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This search function provides links to outputs produced by NIHR Innovation Observatory. These are briefing notes or reports on new or repurposed technologies. This search will not return all technologies currently in development as these outputs are produced as required for our stakeholders.

Innovation Observatory > Reports > Drugs > CC-486 for maintenance therapy in acute myeloid leukaemia

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CC-486 for maintenance therapy in acute myeloid leukaemia

Drugs

Cancer and Palliative Care

October 2020


CC-486 is being developed as a maintenance therapy in adult patients with acute myeloid leukaemia (AML) who achieved complete remission (CR) or complete remission with incomplete blood count recovery (CRi) following induction therapy (IC), and who are not candidates for or choose not to proceed to hematopoietic stem cell transplantation (HSCT). AML is a rapidly growing cancer of the blood and bone marrow caused by a DNA mutation in the stem cells. Although most patients with newly diagnosed AML will respond to IC, responses are often short-lived and overall survival is poor. Further post-remission therapy is necessary to achieve a durable remission.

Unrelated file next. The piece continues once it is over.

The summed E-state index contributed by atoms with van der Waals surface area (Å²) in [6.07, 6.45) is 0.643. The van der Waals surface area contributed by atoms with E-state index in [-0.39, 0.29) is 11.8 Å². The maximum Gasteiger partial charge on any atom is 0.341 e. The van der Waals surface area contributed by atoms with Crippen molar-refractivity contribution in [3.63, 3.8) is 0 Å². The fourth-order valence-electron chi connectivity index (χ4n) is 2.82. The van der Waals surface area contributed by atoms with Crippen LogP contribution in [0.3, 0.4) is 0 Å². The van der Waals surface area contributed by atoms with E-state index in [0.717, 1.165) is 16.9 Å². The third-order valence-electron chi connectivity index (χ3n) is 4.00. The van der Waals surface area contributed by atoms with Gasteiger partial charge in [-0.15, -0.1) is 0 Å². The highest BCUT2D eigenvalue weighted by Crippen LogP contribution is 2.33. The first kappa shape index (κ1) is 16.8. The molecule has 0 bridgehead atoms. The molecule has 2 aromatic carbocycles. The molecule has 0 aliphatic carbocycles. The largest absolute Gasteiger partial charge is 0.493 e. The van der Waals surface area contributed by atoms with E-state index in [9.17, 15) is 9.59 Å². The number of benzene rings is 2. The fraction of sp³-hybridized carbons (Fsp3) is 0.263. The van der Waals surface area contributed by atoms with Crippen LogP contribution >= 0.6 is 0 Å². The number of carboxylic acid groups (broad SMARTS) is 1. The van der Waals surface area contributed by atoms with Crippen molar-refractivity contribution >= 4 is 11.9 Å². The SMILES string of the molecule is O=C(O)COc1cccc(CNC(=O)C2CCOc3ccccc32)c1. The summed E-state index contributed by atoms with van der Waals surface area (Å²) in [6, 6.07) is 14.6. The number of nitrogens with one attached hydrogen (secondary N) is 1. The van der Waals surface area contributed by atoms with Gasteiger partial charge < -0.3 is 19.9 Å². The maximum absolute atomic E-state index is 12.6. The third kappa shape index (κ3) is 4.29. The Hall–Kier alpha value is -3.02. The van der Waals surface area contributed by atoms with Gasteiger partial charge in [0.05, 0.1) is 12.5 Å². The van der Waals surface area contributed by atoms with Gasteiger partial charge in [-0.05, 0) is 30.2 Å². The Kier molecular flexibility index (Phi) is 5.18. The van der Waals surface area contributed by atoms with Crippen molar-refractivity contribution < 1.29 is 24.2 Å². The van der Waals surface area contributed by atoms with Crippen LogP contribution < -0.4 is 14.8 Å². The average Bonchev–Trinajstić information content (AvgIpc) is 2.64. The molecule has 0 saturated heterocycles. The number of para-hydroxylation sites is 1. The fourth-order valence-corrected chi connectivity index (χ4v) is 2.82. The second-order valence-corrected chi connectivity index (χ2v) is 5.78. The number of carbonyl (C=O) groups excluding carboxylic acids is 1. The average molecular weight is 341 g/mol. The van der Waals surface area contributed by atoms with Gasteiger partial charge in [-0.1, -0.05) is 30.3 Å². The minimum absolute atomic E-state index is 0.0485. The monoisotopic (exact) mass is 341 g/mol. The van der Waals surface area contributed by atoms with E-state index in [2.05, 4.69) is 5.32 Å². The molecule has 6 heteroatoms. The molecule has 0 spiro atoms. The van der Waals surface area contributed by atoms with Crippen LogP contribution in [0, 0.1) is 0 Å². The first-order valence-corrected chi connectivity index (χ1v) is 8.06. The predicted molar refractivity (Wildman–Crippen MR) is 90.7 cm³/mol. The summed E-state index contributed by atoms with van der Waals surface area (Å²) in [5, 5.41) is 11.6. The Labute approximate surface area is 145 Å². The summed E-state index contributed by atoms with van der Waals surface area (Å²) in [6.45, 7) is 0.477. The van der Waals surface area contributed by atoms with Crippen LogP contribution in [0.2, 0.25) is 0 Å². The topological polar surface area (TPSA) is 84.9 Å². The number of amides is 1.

CC-486 is a drug that can be incorporated into the genetic material of cells instead of their natural building-block, cytidine. It is thought to work by altering the way the cell turns genes on and off and interfering with the production of new RNA and DNA, leading to the death of rapidly dividing cancer cells that are not responsive to normal growth control mechanism. Its oral route of administration avoids injection-site reactions and may enhance patient convenience. The benefits of extended CC-486 dosing and long‐term treatment are likely related to the impact on hypomethylation, potentially enhancing clinical activity of the drug by increasing exposure to cycling malignant cells. If licensed, CC-486 will provide an additional maintenance therapy options for older AML patients who achieved CR or CRi following IC and who are not candidates for or choose not to proceed to HSCT.

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